Special Olympics History
Soon after John F. Kennedy took office as the US president in 1961, his sister Eunice Kennedy Shriver launched a campaign to change the way the world treated or rather ignored intellectual disabilities. This campaign gained attention when the Kennedy family announced that one of their own, Rosemary Kennedy, had an intellectual disability.
Throughout the 1960s Eunice Kennedy Shriver's commitment was transformational for people with intellectual disabilities and disability rights. The start of Special Olympics began when Sargent and Eunice Shriver turned their backyard into a summer day camp in their Maryland home.
In the summer of 1968, the first International Special Olympics Games were held in Chicago at Soldier Field, and in December, the Joseph P. Kennedy Foundation incorporated Special Olympics officially. Since then, Special Olympics has grown to become the largest program of its kind in the world.
Special Olympics is a global movement of people creating a new world of inclusion and community, where every single person is accepted and welcomed, regardless of ability. We are helping to make the world a better, healthier and more joyful place—one athlete, one volunteer, one family member at a time.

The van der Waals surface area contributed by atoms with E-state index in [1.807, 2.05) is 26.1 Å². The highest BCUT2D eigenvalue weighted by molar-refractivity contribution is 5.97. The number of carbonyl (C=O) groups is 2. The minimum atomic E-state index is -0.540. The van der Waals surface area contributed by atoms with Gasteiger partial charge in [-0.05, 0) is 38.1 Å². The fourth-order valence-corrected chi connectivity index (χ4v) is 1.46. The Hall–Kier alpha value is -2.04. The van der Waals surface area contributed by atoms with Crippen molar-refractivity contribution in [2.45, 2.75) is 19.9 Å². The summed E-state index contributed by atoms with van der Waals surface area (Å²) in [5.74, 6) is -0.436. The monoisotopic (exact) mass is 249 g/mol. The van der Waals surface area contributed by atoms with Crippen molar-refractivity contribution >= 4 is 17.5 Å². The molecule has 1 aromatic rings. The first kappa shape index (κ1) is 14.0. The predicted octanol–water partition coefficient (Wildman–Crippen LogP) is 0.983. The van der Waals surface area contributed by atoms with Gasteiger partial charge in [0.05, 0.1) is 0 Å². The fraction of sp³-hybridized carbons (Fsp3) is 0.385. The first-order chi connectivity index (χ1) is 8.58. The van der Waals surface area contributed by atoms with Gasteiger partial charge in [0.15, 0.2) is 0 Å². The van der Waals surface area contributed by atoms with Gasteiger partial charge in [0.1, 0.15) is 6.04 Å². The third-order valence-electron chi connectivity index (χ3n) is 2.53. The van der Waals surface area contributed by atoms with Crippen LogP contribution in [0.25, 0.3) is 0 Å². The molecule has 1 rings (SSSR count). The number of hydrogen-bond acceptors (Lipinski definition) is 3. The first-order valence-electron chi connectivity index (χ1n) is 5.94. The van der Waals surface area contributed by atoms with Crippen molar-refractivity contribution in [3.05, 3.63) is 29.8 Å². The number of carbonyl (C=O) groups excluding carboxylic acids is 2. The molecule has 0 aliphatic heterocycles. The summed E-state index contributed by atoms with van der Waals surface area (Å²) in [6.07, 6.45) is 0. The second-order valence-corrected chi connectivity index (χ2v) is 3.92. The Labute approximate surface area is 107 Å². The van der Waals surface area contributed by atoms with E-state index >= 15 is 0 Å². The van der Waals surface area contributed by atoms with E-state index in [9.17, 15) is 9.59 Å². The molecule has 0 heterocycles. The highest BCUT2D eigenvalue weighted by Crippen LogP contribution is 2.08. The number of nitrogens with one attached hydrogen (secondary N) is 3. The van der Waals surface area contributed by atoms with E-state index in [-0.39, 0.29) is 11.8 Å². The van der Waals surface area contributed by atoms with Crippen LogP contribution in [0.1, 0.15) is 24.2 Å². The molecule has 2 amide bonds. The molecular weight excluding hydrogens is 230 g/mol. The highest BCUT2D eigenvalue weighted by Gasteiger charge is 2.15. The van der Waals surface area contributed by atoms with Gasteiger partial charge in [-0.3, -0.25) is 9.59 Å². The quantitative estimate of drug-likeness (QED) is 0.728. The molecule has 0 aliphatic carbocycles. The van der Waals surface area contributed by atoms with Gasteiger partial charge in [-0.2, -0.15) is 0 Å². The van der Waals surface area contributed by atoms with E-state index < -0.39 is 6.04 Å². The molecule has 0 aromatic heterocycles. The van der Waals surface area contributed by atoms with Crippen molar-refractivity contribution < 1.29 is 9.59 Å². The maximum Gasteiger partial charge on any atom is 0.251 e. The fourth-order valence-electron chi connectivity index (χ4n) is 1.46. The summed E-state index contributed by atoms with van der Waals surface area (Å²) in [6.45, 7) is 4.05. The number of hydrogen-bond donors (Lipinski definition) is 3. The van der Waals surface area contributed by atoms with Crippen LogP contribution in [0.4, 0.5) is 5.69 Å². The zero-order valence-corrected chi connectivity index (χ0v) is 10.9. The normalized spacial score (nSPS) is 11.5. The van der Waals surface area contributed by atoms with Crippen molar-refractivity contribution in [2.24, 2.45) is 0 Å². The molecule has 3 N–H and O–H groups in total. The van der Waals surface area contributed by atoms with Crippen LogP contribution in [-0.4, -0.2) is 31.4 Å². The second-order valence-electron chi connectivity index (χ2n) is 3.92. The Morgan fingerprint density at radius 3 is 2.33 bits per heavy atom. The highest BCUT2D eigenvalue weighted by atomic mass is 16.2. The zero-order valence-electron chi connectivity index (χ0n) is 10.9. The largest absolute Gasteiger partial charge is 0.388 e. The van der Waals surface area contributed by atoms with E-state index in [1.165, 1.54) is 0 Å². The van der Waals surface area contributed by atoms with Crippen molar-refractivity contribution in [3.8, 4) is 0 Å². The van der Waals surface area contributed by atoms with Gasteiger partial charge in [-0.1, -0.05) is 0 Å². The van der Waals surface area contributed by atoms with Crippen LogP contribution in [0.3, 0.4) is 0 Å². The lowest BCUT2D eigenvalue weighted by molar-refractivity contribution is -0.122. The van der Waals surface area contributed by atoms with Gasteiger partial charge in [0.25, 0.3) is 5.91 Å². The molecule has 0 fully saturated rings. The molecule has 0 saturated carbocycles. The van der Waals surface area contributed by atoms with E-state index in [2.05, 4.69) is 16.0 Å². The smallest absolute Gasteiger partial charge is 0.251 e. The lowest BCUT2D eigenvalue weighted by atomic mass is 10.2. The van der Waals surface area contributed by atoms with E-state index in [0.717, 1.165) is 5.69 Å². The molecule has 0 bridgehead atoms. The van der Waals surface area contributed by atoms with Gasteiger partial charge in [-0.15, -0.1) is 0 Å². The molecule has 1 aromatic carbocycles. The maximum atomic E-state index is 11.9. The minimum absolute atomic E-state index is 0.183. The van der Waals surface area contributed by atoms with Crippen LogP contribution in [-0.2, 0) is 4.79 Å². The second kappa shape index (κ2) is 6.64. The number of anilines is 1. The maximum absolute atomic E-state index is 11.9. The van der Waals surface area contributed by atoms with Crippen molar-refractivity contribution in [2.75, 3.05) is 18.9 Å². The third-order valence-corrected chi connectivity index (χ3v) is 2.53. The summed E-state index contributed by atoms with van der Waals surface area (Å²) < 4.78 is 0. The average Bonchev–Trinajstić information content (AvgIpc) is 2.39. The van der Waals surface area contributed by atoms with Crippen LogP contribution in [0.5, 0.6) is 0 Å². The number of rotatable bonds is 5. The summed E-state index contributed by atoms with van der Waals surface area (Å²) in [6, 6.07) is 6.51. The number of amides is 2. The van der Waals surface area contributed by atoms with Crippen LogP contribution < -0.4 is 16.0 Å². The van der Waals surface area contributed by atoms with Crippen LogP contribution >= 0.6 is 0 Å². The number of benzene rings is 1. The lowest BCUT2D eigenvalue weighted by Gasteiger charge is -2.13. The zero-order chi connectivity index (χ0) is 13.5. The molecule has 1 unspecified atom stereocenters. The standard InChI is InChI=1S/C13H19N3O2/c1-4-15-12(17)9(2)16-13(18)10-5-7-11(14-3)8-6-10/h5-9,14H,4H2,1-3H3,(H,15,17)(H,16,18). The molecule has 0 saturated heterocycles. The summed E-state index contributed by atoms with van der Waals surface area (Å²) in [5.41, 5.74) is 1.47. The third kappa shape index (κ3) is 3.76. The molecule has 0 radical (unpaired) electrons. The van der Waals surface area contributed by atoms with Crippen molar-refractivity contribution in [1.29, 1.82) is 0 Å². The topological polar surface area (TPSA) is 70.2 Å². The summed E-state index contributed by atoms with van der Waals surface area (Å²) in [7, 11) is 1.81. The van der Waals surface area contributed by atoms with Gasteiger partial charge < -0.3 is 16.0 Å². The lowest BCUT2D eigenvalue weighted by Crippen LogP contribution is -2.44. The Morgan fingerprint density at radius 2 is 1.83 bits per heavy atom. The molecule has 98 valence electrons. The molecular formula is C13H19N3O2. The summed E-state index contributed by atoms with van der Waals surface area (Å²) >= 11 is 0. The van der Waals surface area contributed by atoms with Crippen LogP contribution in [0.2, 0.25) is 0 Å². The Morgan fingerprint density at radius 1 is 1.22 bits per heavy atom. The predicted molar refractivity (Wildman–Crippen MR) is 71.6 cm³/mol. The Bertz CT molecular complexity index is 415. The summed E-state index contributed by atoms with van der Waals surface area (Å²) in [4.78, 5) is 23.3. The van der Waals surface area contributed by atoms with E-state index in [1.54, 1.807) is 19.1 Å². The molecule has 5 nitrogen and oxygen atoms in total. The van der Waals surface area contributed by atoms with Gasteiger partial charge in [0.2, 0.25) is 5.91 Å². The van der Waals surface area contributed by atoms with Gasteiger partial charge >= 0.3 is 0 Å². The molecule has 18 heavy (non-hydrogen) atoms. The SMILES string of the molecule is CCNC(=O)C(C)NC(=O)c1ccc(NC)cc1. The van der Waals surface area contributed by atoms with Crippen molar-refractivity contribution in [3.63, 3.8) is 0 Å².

Special Olympics changes lives through the joy of sport, every day, everywhere. We are the world's largest sports organization for people with intellectual disabilities: with 4.4 million athletes in 170 countries -- and millions more volunteers and supporters. We are also a global and social movement.
Through the power of sports, people with intellectual disabilities discover new strengths and skills, and triumphs. Our athletes find joy, confidence, and fulfillment, both on ground and in life. They also inspire people in their communities and elsewhere to open their hearts to a wider world of human talents and potential.